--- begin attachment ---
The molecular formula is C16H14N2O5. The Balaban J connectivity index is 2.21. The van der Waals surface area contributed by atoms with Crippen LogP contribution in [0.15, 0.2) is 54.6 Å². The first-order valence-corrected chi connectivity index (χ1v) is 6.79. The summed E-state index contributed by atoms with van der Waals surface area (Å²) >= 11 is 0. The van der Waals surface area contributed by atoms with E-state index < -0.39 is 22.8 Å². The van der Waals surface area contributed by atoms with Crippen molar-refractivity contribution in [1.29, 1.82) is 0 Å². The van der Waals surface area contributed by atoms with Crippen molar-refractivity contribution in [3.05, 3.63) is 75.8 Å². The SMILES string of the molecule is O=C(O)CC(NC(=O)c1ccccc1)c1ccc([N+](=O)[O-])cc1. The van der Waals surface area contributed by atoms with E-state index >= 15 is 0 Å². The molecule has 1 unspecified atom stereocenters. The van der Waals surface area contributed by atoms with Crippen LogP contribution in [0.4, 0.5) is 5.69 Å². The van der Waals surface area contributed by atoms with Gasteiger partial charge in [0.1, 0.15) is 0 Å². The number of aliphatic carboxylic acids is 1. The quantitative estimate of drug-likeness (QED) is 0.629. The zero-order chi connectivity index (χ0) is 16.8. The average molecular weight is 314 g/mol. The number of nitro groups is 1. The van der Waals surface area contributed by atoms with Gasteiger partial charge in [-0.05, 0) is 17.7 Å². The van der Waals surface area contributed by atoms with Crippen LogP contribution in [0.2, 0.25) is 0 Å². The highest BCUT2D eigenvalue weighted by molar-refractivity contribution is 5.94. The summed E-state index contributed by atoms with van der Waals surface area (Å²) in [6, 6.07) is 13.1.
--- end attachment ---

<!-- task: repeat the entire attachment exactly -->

The molecular formula is C16H14N2O5. The Balaban J connectivity index is 2.21. The van der Waals surface area contributed by atoms with Crippen LogP contribution in [0.15, 0.2) is 54.6 Å². The first-order valence-corrected chi connectivity index (χ1v) is 6.79. The summed E-state index contributed by atoms with van der Waals surface area (Å²) >= 11 is 0. The van der Waals surface area contributed by atoms with E-state index < -0.39 is 22.8 Å². The van der Waals surface area contributed by atoms with Crippen molar-refractivity contribution in [1.29, 1.82) is 0 Å². The van der Waals surface area contributed by atoms with Crippen molar-refractivity contribution in [3.05, 3.63) is 75.8 Å². The SMILES string of the molecule is O=C(O)CC(NC(=O)c1ccccc1)c1ccc([N+](=O)[O-])cc1. The van der Waals surface area contributed by atoms with E-state index >= 15 is 0 Å². The molecule has 1 unspecified atom stereocenters. The van der Waals surface area contributed by atoms with Crippen LogP contribution in [0.4, 0.5) is 5.69 Å². The van der Waals surface area contributed by atoms with Gasteiger partial charge in [0.1, 0.15) is 0 Å². The number of aliphatic carboxylic acids is 1. The quantitative estimate of drug-likeness (QED) is 0.629. The zero-order chi connectivity index (χ0) is 16.8. The average molecular weight is 314 g/mol. The number of nitro groups is 1. The van der Waals surface area contributed by atoms with Gasteiger partial charge in [-0.05, 0) is 17.7 Å². The van der Waals surface area contributed by atoms with Crippen LogP contribution in [0.2, 0.25) is 0 Å². The highest BCUT2D eigenvalue weighted by molar-refractivity contribution is 5.94. The summed E-state index contributed by atoms with van der Waals surface area (Å²) in [6, 6.07) is 13.1.